There is no such thing as a secular school in England. By providing opportunities for their almost all-Muslim pupils to practice their religion, the schools were merely performing their legal obligation.
Holmwood and O’Toole note Clarke’s failure to mention that the school at the centre of his accusations, Park View – now renamed Rockwood Academy – did not take over and influence other schools because of an Islamist conspiracy. It did so but because the Department for Education itself had suggested it did!
And no wonder. Park View was an outstanding school in a deprived area. When it converted to an academy in 2012, the Department for Education pushed it to spread its practices elsewhere.
Worse still, Clarke took claims reported to him at face value and denied the accused the opportunity to provide their own accounts. Because of this negligence the Department for Education’s lawyers were unable to use Clarke’s report as evidence in the misconduct tribunals.
The Trojan Horse episode was set in motion when an anonymous letter arrived at the office of Albert Bore, the leader of Birmingham City Council, in November 2013. Even though it is widely thought to be a hoax, Clarke did not attempt to confirm or refute its authenticity.
In this way, Holmwood and O’Toole explain, the Trojan Horse narrative was never dispelled.
Holmwood and O’Toole methodically lay bare the inconsistency of Ofsted’s behaviour. They show that – in reports that Ofsted has now removed from its website – Ofsted explicitly commended Park View for the very things that it would soon condemn it for: the behaviour and safety of its children and the leadership and management of the school.
From ‘outstanding’ to ‘inadequate’
In January 2012 Ofsted declared Park View “outstanding” in all areas. On a visit to the school, then chief inspector Michael Wilshaw commented that “all schools should be like it”.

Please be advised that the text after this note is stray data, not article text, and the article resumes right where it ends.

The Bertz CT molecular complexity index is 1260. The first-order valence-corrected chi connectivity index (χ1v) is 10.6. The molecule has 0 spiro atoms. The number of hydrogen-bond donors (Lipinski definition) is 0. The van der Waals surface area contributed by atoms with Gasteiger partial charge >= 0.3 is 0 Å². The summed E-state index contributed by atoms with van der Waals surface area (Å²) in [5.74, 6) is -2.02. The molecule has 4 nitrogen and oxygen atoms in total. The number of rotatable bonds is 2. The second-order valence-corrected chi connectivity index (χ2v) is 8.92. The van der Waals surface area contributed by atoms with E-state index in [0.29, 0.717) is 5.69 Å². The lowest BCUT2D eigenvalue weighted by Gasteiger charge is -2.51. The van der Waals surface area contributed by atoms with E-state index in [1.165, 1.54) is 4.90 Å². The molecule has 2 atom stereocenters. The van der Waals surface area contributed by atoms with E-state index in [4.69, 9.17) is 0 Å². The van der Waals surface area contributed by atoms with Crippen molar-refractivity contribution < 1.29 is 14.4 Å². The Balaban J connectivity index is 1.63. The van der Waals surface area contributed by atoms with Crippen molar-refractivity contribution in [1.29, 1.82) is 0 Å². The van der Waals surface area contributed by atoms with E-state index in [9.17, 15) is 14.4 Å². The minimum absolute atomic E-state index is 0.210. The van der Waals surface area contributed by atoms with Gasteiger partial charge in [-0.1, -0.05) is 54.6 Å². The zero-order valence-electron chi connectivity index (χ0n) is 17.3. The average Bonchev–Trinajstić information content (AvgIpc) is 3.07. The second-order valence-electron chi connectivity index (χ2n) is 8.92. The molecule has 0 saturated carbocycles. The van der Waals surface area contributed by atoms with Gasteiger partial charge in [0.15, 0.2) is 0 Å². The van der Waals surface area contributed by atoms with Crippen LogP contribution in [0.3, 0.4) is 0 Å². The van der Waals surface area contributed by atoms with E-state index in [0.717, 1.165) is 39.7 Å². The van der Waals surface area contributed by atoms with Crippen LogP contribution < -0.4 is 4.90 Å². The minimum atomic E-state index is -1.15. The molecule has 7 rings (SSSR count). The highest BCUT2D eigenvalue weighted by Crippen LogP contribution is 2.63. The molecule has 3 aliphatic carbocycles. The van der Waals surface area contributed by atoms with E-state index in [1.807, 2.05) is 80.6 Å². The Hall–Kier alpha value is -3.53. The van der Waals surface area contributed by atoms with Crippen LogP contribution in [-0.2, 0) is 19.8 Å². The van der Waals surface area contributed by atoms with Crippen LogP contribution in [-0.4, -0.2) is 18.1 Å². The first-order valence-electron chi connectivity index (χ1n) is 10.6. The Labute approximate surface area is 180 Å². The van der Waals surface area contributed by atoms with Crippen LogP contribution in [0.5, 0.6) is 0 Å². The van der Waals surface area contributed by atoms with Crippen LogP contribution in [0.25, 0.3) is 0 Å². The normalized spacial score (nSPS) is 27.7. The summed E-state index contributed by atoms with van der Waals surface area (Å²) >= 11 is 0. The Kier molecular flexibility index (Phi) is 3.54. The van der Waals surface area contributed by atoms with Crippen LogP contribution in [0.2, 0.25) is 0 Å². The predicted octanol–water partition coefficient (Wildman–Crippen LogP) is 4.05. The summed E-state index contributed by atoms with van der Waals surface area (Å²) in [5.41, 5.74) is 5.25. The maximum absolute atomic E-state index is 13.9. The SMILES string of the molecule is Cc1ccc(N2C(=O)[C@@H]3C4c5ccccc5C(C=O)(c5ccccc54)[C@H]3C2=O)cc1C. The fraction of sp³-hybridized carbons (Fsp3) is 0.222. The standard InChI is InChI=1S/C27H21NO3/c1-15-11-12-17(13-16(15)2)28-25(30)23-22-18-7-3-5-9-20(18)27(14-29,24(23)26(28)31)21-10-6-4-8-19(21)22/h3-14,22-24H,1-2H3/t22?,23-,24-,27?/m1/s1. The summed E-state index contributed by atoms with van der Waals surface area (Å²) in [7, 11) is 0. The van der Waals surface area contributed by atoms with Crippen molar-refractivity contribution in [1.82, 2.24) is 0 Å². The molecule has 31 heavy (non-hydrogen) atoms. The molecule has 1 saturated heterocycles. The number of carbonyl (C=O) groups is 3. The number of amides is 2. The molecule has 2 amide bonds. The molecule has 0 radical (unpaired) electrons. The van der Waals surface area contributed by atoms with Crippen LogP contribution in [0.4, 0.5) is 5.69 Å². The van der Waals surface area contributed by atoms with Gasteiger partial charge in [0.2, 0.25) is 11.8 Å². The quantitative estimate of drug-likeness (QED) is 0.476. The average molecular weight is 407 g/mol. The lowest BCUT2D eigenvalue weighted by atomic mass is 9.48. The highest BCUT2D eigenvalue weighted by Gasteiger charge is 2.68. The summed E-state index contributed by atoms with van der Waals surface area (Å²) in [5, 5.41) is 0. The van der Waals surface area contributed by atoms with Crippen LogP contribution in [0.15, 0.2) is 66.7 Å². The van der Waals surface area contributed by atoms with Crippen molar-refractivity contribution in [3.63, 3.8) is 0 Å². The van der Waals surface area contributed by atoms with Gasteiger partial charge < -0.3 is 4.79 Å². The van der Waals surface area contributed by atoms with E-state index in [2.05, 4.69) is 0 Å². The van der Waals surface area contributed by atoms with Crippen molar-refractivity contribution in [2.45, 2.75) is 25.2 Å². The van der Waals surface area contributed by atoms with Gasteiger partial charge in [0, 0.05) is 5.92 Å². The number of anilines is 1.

Its long-serving headteacher and chair of governors had transformed it from one of the worst schools in the country in the 1990s to one of the top 14 per cent.
Despite no significant changes in staff, governors or results, Ofsted declared the school “inadequate” in March 2014. Holmwood and O’Toole note that the initial Ofsted report of Park View was written after the Trojan Horse allegations emerged.
Just 11 days before inspectors would return for a second inspection to fail the school, they recommended reaffirming its outstanding rating.
Holmwood and O’Toole ask whether pressure was put on inspectors by the senior management at Ofsted or the Department for Education.
They also question the restoration of the school’s Ofsted ratings – since the Trojan Horse affair – while under new, non-Muslim management, despite a collapse in results.
Importantly, they discuss the climate of media coverage that surrounded inspections in the spring of 2014. In the months that followed the revelation of the Trojan Horse letter, the media – including the Daily Mail, for whom I write a regular political column – reported scores of stories of Muslim intolerance: of children being taught that Western women were “white prostitutes,” and of non-Muslims being referred to as “kaffirs,” for example.
With few exceptions, journalists failed to examine the underlying facts while repeating what turned out to be false allegations. Holmwood and O’Toole describe these reports as an instance of “moral panic … where a scapegoating of marginalised groups in the context of a public anxiety is amplified by the press”.
This all raises very serious questions – about truth, the strength of British democracy and the rights of its citizens.
When I spoke to Holmwood last week he compared this episode to the Hillsborough scandal, in which it took almost three decades of campaigning for the people of Liverpool to establish that 96 football fans had died not because of their own drunkenness but because of police negligence.
Holmwood said he could think of no other case in which the government and media had so destructively colluded to create a false narrative of events that vilified an entire community.
I could not agree more.